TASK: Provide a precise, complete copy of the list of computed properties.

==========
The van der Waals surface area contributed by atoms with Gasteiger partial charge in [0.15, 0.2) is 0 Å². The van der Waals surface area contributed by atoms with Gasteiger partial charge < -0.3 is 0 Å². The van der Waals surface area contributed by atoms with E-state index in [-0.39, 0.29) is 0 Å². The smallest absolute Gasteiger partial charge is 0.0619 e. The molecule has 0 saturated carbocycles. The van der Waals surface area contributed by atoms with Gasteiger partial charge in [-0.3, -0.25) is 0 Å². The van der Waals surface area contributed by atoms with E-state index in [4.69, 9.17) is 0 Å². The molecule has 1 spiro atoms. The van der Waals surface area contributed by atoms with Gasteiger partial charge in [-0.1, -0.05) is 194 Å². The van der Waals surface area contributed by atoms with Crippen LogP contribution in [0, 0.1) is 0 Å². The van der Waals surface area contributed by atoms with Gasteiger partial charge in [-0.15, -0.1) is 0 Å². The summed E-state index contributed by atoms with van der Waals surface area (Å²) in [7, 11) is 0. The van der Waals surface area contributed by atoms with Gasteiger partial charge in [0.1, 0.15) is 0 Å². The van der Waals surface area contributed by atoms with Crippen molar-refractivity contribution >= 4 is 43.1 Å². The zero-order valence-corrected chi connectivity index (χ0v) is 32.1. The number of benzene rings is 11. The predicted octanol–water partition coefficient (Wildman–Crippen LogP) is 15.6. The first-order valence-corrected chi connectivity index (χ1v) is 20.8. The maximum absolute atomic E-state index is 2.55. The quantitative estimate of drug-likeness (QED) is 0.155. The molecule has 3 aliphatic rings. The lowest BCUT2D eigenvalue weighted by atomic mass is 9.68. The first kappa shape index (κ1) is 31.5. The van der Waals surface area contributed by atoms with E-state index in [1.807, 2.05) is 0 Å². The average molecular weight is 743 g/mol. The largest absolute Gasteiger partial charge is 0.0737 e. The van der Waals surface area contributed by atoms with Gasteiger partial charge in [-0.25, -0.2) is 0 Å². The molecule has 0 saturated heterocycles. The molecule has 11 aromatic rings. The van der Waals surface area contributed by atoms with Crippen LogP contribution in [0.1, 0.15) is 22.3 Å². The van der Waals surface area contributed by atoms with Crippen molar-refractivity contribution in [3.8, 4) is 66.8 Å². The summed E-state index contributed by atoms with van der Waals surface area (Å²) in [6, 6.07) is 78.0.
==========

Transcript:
The van der Waals surface area contributed by atoms with Gasteiger partial charge in [0.15, 0.2) is 0 Å². The van der Waals surface area contributed by atoms with Gasteiger partial charge < -0.3 is 0 Å². The van der Waals surface area contributed by atoms with E-state index in [-0.39, 0.29) is 0 Å². The smallest absolute Gasteiger partial charge is 0.0619 e. The molecule has 0 saturated carbocycles. The van der Waals surface area contributed by atoms with Gasteiger partial charge in [-0.3, -0.25) is 0 Å². The van der Waals surface area contributed by atoms with E-state index in [4.69, 9.17) is 0 Å². The molecule has 1 spiro atoms. The van der Waals surface area contributed by atoms with Gasteiger partial charge in [-0.1, -0.05) is 194 Å². The van der Waals surface area contributed by atoms with Crippen LogP contribution in [0, 0.1) is 0 Å². The van der Waals surface area contributed by atoms with Gasteiger partial charge in [-0.15, -0.1) is 0 Å². The summed E-state index contributed by atoms with van der Waals surface area (Å²) in [7, 11) is 0. The van der Waals surface area contributed by atoms with Gasteiger partial charge in [0.1, 0.15) is 0 Å². The van der Waals surface area contributed by atoms with Crippen molar-refractivity contribution >= 4 is 43.1 Å². The zero-order valence-corrected chi connectivity index (χ0v) is 32.1. The number of benzene rings is 11. The predicted octanol–water partition coefficient (Wildman–Crippen LogP) is 15.6. The first-order valence-corrected chi connectivity index (χ1v) is 20.8. The maximum absolute atomic E-state index is 2.55. The quantitative estimate of drug-likeness (QED) is 0.155. The molecule has 3 aliphatic rings. The lowest BCUT2D eigenvalue weighted by atomic mass is 9.68. The first kappa shape index (κ1) is 31.5. The van der Waals surface area contributed by atoms with E-state index in [1.807, 2.05) is 0 Å². The average molecular weight is 743 g/mol. The largest absolute Gasteiger partial charge is 0.0737 e. The van der Waals surface area contributed by atoms with Gasteiger partial charge in [-0.25, -0.2) is 0 Å². The molecule has 0 saturated heterocycles. The molecule has 11 aromatic rings. The van der Waals surface area contributed by atoms with Crippen LogP contribution in [0.1, 0.15) is 22.3 Å². The van der Waals surface area contributed by atoms with Crippen molar-refractivity contribution in [3.8, 4) is 66.8 Å². The summed E-state index contributed by atoms with van der Waals surface area (Å²) in [6, 6.07) is 78.0.